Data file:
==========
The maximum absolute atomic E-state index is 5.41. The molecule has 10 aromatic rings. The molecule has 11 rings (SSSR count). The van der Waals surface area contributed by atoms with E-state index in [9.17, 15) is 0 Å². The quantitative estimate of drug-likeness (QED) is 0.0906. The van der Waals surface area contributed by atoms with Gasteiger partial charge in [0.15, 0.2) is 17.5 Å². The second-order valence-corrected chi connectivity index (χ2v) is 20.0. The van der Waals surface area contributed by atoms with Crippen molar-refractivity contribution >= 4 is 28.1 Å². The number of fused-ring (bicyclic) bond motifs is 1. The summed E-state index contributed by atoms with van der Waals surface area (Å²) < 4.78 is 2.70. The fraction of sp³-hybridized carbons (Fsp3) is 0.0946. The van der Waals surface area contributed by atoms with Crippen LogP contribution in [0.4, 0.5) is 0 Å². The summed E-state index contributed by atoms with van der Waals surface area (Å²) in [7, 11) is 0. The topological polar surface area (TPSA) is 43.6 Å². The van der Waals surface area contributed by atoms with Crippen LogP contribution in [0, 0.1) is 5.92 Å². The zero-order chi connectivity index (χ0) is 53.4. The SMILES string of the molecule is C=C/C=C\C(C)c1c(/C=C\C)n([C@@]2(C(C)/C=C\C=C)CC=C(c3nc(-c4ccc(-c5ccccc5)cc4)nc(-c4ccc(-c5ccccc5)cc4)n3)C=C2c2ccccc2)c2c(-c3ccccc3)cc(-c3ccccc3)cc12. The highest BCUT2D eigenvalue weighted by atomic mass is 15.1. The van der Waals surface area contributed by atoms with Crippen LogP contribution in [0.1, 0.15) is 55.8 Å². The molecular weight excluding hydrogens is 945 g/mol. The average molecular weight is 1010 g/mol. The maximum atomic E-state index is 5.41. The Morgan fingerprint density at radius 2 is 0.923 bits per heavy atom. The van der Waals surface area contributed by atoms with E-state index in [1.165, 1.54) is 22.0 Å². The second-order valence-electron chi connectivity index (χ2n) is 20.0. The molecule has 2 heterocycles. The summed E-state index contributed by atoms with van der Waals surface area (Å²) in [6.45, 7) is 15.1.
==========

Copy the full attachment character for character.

The maximum absolute atomic E-state index is 5.41. The molecule has 10 aromatic rings. The molecule has 11 rings (SSSR count). The van der Waals surface area contributed by atoms with E-state index in [9.17, 15) is 0 Å². The quantitative estimate of drug-likeness (QED) is 0.0906. The van der Waals surface area contributed by atoms with Gasteiger partial charge in [0.15, 0.2) is 17.5 Å². The second-order valence-corrected chi connectivity index (χ2v) is 20.0. The van der Waals surface area contributed by atoms with Crippen molar-refractivity contribution >= 4 is 28.1 Å². The number of fused-ring (bicyclic) bond motifs is 1. The summed E-state index contributed by atoms with van der Waals surface area (Å²) < 4.78 is 2.70. The fraction of sp³-hybridized carbons (Fsp3) is 0.0946. The van der Waals surface area contributed by atoms with Crippen LogP contribution in [0.4, 0.5) is 0 Å². The summed E-state index contributed by atoms with van der Waals surface area (Å²) in [7, 11) is 0. The topological polar surface area (TPSA) is 43.6 Å². The van der Waals surface area contributed by atoms with Crippen LogP contribution in [0, 0.1) is 5.92 Å². The zero-order chi connectivity index (χ0) is 53.4. The SMILES string of the molecule is C=C/C=C\C(C)c1c(/C=C\C)n([C@@]2(C(C)/C=C\C=C)CC=C(c3nc(-c4ccc(-c5ccccc5)cc4)nc(-c4ccc(-c5ccccc5)cc4)n3)C=C2c2ccccc2)c2c(-c3ccccc3)cc(-c3ccccc3)cc12. The highest BCUT2D eigenvalue weighted by atomic mass is 15.1. The van der Waals surface area contributed by atoms with Crippen LogP contribution in [0.1, 0.15) is 55.8 Å². The molecular weight excluding hydrogens is 945 g/mol. The average molecular weight is 1010 g/mol. The maximum atomic E-state index is 5.41. The Morgan fingerprint density at radius 2 is 0.923 bits per heavy atom. The van der Waals surface area contributed by atoms with E-state index in [1.165, 1.54) is 22.0 Å². The second-order valence-electron chi connectivity index (χ2n) is 20.0. The molecule has 2 heterocycles. The summed E-state index contributed by atoms with van der Waals surface area (Å²) in [6.45, 7) is 15.1.